Fiat Chrysler Automobiles (FCA) may be selling off its control of Ferrari, but the legendary brand is still very much in the company’s sphere.
After all, would you want to give up an opportunity to say that the new engine for your future mass-market models is “Ferrari derived?”
That’s what FCA boss Sergio Marchionne said in his announcement of two new engines for Alfa Romeo. Rather than borrow engines from elsewhere in the FCA catalog, Alfa will start from scratch to reassert its identity.
The “Ferrari-derived” engine will be a six-cylinder, while the other engine will be a “high-output” four-cylinder.
Gasoline and diesel versions of both engines are expected. There may also be a high-performance version of the six-cylinder for hotter Alfa models that Ferrari itself could use on a rumored small sports car.
Both engines will be built at a plant in Termoli, Italy. FCA hopes to crank out 200,000 of the new engines per year once production ramps up.
These engines will be crucial to a massive expansion plan that would see Alfa return to the ranks of full-line manufacturers.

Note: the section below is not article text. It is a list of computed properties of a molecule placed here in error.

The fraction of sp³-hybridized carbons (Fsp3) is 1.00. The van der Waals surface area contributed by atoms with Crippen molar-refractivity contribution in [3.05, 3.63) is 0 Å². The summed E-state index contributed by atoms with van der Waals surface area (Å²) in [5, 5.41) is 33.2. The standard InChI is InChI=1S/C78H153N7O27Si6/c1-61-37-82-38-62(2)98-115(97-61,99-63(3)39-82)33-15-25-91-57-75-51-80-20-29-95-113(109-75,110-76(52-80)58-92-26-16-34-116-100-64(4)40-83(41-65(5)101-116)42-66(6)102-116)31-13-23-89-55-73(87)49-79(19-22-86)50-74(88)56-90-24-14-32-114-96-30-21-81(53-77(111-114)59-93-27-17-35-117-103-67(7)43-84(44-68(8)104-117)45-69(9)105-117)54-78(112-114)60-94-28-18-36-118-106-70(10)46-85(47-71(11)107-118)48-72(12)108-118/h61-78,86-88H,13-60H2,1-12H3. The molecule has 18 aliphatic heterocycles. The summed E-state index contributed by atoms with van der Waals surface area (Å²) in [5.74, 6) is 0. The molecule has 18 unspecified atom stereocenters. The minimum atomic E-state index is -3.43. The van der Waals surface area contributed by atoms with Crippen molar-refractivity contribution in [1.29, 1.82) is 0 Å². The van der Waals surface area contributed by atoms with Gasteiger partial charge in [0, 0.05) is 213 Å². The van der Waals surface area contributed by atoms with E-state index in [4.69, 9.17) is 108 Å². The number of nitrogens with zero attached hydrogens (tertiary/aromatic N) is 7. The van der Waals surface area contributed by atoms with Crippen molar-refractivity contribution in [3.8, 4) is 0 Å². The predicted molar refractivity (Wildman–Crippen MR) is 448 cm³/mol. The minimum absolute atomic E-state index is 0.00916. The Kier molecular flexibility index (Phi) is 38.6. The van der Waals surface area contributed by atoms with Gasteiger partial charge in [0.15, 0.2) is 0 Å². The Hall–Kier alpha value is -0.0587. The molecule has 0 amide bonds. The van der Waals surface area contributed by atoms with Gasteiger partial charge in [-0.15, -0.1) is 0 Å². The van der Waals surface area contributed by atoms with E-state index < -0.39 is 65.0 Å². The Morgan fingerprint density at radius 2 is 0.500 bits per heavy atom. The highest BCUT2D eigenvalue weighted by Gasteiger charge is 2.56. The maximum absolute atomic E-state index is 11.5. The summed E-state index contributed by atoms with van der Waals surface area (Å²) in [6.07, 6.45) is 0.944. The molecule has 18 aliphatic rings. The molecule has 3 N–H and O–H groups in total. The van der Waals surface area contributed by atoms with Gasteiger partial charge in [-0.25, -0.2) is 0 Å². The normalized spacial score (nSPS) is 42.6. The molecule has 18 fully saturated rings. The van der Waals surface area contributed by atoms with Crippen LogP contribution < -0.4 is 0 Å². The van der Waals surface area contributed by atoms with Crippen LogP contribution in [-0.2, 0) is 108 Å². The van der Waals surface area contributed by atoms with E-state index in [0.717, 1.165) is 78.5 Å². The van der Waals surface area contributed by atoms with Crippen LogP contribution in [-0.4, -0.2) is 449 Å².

Right now, its global lineup consists of three models: the MiTo and Giulietta hatchbacks, and the 4C sports car. U.S. buyers only get the 4C (in both coupe and convertible forms), which isn’t built in large numbers.
Yet Alfa hopes to expand its lineup to eight models by 2018, including new compact models, a midsize replacement for the old 159 sedan, a full-size luxury model, and at least one crossover.
At least some of the these models will be offered in the U.S., meaning it’s only a matter of time before a suburban dad will be able to brag about having a “Ferrari engine” under the hood of his family hauler.
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